• Eric

    Quixote said:

    ” I am able to imagine a world without God for limited stretches, but it requires effort and vigilance. In essence, it’s unnatural for me.”

    Dude, you’re halfway there. Just imagine a little longer. Be vigilant. You might it gets easier with time, and even quite enjoyable as it provides such a good match with how the world really works.

    I’m interested to see your takes on the various ontological arguments. Do you have them on the web somewhere?

  • http://reasonvsapologetics.blogspot.com jim

    Doug:

    I found this blurb concerning your ‘properly basic’ remark. If I’m reading it right, it seems to be saying that belief in God is properly basic ONLY if that God actually exists, and conversely that if God doesn’t exist, the belief isn’t properly basic. Is this begging the question, or perhaps just a lot of words that say absolutely nothing? Or, am I missing something?

  • exrelayman

    I guess those people who could not see the emperor’s new clothes were limiting themselves to the ‘natural world’. Same with fairies. Sheesh!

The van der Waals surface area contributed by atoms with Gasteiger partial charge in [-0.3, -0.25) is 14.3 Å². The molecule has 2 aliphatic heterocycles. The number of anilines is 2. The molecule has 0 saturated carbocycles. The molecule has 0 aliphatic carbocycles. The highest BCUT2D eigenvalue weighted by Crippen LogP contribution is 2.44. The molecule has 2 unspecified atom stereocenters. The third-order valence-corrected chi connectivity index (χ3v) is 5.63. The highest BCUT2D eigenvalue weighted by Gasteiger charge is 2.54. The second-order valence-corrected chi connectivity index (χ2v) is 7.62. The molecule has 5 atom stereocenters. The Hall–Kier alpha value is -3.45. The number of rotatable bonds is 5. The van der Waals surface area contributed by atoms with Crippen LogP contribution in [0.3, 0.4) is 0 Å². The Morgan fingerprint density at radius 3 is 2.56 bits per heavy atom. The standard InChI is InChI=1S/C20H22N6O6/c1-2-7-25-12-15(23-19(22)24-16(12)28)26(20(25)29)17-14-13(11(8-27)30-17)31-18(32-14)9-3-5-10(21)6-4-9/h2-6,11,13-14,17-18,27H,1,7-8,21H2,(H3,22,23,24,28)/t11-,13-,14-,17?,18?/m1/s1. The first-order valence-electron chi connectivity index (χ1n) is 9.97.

• Dave

    With regard to evidence, “I’ll see it when I believe it.”

    So far, that is Quixote’s argument.

  • ildi

    Your post isn’t so much a response to Ebon as an opening statement, which is certainly fine, but it’s an opening statement aimed only to those with pretty specific philosophical knowledge.

    Right on, Doug! First rule of public speaking is know your audience. I googled “fideism” before I realized the whole damn thing was written this way. I’m with Chet, in that I suspect that this much buildup means I may have been promised that pony for my birthday, but I’m not going to get it after all.

  • http://reasonvsapologetics.blogspot.com jim

    Quixote: You made these two statements within the same paragraph-

    “…most Christians find the Bible persuasive, and found their faith on Scripture. I’m no different in this regard.”

    and…

    “…considering the Bible and Christianity without a prior God belief is meaningless.”